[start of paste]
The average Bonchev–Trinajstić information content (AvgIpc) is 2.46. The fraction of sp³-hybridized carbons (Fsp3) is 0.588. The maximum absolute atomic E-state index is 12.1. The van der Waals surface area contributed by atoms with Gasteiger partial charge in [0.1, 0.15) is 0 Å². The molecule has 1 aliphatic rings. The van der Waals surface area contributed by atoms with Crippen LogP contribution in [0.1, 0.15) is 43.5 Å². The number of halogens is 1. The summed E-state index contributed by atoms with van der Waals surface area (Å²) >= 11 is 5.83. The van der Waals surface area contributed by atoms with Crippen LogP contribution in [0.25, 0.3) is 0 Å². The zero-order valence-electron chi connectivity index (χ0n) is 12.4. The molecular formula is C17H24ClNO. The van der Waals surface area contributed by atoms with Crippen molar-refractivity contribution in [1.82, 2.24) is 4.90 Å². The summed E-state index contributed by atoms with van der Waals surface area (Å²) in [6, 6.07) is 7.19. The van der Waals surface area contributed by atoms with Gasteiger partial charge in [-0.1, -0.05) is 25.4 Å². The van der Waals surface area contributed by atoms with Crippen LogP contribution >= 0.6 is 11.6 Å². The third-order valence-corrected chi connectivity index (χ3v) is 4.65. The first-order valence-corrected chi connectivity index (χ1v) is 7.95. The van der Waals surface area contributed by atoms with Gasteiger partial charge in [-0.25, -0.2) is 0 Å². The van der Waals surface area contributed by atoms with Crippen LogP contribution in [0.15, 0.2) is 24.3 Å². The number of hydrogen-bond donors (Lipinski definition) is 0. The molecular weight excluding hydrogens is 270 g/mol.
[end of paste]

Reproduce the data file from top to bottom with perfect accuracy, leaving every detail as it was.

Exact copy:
The average Bonchev–Trinajstić information content (AvgIpc) is 2.46. The fraction of sp³-hybridized carbons (Fsp3) is 0.588. The maximum absolute atomic E-state index is 12.1. The van der Waals surface area contributed by atoms with Gasteiger partial charge in [0.1, 0.15) is 0 Å². The molecule has 1 aliphatic rings. The van der Waals surface area contributed by atoms with Crippen LogP contribution in [0.1, 0.15) is 43.5 Å². The number of halogens is 1. The summed E-state index contributed by atoms with van der Waals surface area (Å²) >= 11 is 5.83. The van der Waals surface area contributed by atoms with Crippen LogP contribution in [0.25, 0.3) is 0 Å². The zero-order valence-electron chi connectivity index (χ0n) is 12.4. The molecular formula is C17H24ClNO. The van der Waals surface area contributed by atoms with Crippen molar-refractivity contribution in [1.82, 2.24) is 4.90 Å². The summed E-state index contributed by atoms with van der Waals surface area (Å²) in [6, 6.07) is 7.19. The van der Waals surface area contributed by atoms with Gasteiger partial charge in [-0.1, -0.05) is 25.4 Å². The van der Waals surface area contributed by atoms with Crippen LogP contribution >= 0.6 is 11.6 Å². The third-order valence-corrected chi connectivity index (χ3v) is 4.65. The first-order valence-corrected chi connectivity index (χ1v) is 7.95. The van der Waals surface area contributed by atoms with Gasteiger partial charge in [-0.25, -0.2) is 0 Å². The van der Waals surface area contributed by atoms with Crippen LogP contribution in [0.15, 0.2) is 24.3 Å². The number of hydrogen-bond donors (Lipinski definition) is 0. The molecular weight excluding hydrogens is 270 g/mol.